Journal of Mammalian Evolution

, Volume 12, Issue 3–4, pp 379–403 | Cite as

Microstructural Reinforcement in the Canine Enamel of the Hyaenid Crocuta crocuta, the FelidPuma concolorand the Late Miocene Canid Borophagus secundus

Mammalian Enamel Microstructure


In bone-eating carnivores such as the hyena Crocuta crocuta, the tooth enamel contains a secondary vertical prism decussation phyletically derived from the wavelike horizontal decussation of primitive carnivores. The structure resists fracture under vertical, oblique, and horizontal tensile stresses, owing to the following modifications of the primitive structure. Positions of wave crests and of wave troughs are synchronized in the vertically successive layers of decussating prisms. Prisms in each successive layer run in a common direction at the crests and in a common but reversed direction at the troughs. Between the crests and troughs, prisms in obliquely slanting layers often retain their primitively reversed prism directions. Near the enamel–dentine junction (EDJ), irregular horizontal decussation is retained. In the upper canine of C. crocuta, a consumer of large bones, secondary vertical decussation is largely confined to the labial and anterior sides of the crown toward the tip where modeling of the static stresses predicts the tensile stresses to be highest and aligned vertically. In Puma concolor, which does not consume large bones, secondary vertical decussation is absent, indicating stress magnitude to be a critical factor in the selection for secondary vertical decussation. The canine enamel in Borophagus secundus, an extinct canid with derived aspects of skull and dental shape like those in hyenas, has dental structures similar to those in C. crocuta but which differ in several ways. The wavelike shapes of the decussation planes are better developed in transverse sections in B. secundus than in C. crocuta, suggesting either the folds are less modified or they dip at a steeper angle. Secondary vertical decussation in B. secundus is more extensive around the circumference of the canine than in C. crocuta, related to a difference in cross-sectional shape of the tooth. Vertical prism decussation may have been more frequently attained in carnivorous mammals than in ungulates because of the more random orientation of dental stresses which creates a selective advantage for wavy decussation planes—a structural transition to vertical decussation.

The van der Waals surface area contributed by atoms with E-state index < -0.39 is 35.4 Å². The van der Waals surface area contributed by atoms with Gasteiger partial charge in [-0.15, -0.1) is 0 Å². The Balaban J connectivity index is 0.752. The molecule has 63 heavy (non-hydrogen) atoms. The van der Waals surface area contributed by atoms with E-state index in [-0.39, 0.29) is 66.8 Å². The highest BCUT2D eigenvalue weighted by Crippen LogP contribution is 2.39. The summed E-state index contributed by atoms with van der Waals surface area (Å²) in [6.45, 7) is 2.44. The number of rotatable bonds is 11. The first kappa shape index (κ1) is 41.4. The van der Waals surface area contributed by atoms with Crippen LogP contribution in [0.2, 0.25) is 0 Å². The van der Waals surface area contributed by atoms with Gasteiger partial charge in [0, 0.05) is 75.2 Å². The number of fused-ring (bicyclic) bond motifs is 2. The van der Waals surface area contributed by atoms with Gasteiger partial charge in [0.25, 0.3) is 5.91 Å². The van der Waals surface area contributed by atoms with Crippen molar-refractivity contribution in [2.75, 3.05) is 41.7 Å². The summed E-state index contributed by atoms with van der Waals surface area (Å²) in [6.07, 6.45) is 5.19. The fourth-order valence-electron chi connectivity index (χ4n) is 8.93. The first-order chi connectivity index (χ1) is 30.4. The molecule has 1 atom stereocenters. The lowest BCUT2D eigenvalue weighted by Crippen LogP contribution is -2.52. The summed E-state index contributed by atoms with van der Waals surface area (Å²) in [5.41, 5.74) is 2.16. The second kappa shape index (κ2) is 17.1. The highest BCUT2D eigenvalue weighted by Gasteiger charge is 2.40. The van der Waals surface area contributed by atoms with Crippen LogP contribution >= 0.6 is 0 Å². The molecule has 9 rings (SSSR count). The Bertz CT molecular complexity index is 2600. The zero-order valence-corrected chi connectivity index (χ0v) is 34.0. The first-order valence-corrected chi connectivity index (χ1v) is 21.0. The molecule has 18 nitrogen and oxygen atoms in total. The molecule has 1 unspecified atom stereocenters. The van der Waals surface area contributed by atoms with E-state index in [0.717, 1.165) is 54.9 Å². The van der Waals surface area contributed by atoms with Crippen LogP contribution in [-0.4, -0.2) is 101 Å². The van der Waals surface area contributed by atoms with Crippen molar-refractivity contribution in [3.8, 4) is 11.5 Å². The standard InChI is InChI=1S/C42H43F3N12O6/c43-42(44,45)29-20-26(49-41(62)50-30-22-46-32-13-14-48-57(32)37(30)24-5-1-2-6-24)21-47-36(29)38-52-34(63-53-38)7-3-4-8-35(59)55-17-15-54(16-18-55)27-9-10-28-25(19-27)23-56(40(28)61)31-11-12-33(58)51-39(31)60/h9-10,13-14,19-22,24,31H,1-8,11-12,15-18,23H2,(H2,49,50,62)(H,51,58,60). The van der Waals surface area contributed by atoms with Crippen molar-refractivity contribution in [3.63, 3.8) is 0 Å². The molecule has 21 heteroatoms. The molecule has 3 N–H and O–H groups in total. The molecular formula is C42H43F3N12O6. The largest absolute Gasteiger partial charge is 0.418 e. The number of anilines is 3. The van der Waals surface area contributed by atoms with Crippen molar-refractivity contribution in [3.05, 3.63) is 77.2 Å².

Key Words

Enamel microstructure Stress resistance Crocuta crocuta Puma concolor Borophagus secundus 


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Copyright information

© Springer Science + Business Media, Inc. 2005

Authors and Affiliations

  1. 1.Department of Earth and Space Sciences and Burke MuseumUniversity of WashingtonSeattleUSA
  2. 2.Natural History Museum of Los Angeles CountyLos AngelesUSA
  3. 3.Department of Earth and Space SciencesUniversity of WashingtonSeattleUSA

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